ID help please

Daniel B. Wheeler dwheeler at ipns.com
Wed Oct 10 03:46:16 EST 2001


Fd 10/9/2001 the following fungi, including one which I have not been
able to possitively key out.

Tricholoma magnivelare (which shall become this evening's omelette)
Scleroderma verrucosum (a first for me, so will have to await
confirmation to be sure, but collected in sandy/gravel/rocky soil? and
fully opened at the top, almost in a funnel-shape to, I presume,
funnel water into the gleba and splash out as many spores as
possible.)

The final fungus has me slightly stumped.

It appears to be a Tricholoma, with slightly scaley stem, but is
atypical when compared to most of my books. The stipe is large (over 1
inch=2.5 cm thick), short (total fungal height is under 3 inches) and
mostly buried (probably 1.5 inches or 4 cm underground). The stipe is
slightly rooted, and narrows quickly under where the soil would have
been. There is no annulus that I can detect, although there is a
slight brownish irregular discolorartion where one might have been.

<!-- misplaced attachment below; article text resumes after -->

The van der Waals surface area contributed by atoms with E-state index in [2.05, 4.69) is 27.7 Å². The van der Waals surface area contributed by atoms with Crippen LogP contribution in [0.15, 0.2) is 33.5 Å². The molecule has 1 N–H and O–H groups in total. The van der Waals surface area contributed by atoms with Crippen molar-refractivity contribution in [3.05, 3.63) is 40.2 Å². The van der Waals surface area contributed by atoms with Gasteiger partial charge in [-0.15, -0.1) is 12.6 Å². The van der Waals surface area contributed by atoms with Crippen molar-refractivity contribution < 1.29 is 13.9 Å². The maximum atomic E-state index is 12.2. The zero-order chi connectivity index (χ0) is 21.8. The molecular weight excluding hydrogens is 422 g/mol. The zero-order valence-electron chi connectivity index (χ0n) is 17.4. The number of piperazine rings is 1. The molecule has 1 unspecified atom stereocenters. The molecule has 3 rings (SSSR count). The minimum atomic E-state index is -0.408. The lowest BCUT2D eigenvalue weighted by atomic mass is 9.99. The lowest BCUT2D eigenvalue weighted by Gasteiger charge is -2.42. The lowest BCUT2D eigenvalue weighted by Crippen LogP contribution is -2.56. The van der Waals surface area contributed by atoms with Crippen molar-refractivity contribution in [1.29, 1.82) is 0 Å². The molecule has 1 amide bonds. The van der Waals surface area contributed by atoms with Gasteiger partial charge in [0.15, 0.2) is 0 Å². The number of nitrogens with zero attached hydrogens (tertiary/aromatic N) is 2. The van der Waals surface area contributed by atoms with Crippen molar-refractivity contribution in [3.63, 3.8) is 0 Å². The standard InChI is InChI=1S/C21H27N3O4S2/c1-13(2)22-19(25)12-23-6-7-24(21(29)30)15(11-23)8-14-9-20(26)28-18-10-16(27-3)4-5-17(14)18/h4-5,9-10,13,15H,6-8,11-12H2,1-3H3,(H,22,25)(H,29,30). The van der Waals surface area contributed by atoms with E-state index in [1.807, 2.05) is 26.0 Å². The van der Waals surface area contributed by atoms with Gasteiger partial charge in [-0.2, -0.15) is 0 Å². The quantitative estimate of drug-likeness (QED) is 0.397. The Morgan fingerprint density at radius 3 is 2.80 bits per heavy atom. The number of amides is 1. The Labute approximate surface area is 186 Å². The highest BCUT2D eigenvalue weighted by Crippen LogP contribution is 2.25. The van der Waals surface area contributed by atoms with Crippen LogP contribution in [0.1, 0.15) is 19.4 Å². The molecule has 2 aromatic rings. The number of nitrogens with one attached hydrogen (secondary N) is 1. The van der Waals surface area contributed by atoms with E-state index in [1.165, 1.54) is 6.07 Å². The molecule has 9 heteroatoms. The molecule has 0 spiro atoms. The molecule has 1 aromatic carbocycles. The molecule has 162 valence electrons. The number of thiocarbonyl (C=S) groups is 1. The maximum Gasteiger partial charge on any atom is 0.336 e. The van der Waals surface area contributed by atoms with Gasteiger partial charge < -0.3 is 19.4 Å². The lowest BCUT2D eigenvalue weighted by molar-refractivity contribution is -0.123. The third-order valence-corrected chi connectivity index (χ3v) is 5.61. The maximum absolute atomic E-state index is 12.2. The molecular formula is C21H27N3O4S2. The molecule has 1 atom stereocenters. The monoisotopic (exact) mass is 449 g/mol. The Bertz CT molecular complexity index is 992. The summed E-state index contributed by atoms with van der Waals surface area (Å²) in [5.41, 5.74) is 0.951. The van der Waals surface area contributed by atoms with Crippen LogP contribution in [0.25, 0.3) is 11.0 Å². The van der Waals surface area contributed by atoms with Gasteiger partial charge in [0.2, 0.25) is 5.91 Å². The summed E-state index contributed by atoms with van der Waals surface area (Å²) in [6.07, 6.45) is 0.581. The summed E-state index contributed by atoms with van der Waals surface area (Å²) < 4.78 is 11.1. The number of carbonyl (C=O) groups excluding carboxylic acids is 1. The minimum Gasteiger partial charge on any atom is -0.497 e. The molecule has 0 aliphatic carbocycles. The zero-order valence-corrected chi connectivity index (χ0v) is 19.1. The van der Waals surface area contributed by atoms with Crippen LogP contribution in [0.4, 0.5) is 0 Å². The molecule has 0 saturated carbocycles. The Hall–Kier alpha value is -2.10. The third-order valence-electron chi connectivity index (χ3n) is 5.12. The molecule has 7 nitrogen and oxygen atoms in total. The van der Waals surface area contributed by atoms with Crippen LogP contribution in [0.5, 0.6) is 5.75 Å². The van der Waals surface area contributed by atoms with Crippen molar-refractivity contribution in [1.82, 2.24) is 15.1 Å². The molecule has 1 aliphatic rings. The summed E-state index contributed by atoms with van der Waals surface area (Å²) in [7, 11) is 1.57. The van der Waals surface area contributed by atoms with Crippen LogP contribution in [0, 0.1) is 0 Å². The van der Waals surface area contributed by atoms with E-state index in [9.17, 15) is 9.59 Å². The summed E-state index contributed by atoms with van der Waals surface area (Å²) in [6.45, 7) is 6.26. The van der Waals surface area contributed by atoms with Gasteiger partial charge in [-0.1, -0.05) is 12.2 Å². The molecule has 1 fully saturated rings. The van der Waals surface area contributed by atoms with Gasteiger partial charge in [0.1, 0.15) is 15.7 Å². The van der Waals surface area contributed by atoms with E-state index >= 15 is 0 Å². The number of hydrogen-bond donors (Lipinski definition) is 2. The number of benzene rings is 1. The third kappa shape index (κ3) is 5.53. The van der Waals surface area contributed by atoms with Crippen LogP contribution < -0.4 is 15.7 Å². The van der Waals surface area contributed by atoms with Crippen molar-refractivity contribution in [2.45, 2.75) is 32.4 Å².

Since this also happens to be where the soil surface was, it is
difficult to tell with certainty.

The cap is 2.5-3 inches across (5-8 cm), slightly fibrillose from an
off-set center. The stipe is also off-set, is white, and shows no
bruising reaction. If it helps identification at all, the stipe also
has split nearly in two, is largest where attached to the cap, bulbous
to just below the soil surface, and the split continues another 1.5
inch deeper.

Gills are off-white, crowded, wrinkled. Cap is still covered in some
humus.Cap is off-white to very light brownish, with some fibrils
visible through the humus still on the cap.

Nearby trees were cottonwood, Red alder, Douglas fir, Western hemlock,
Pacific Silver fir, Western red cedar. The closest tree was a Red
alder.

The entire fungus is quite dry, even though there was at least an inch
of rainfall the previous 24 hours. Temperature at harvest was less
than 50 degrees, and several puddles/pockets of water were still
present on the trail near which the fungus was found.

Any suggestions?

Daniel B. Wheeler
www.oregonwhitetruffles.com




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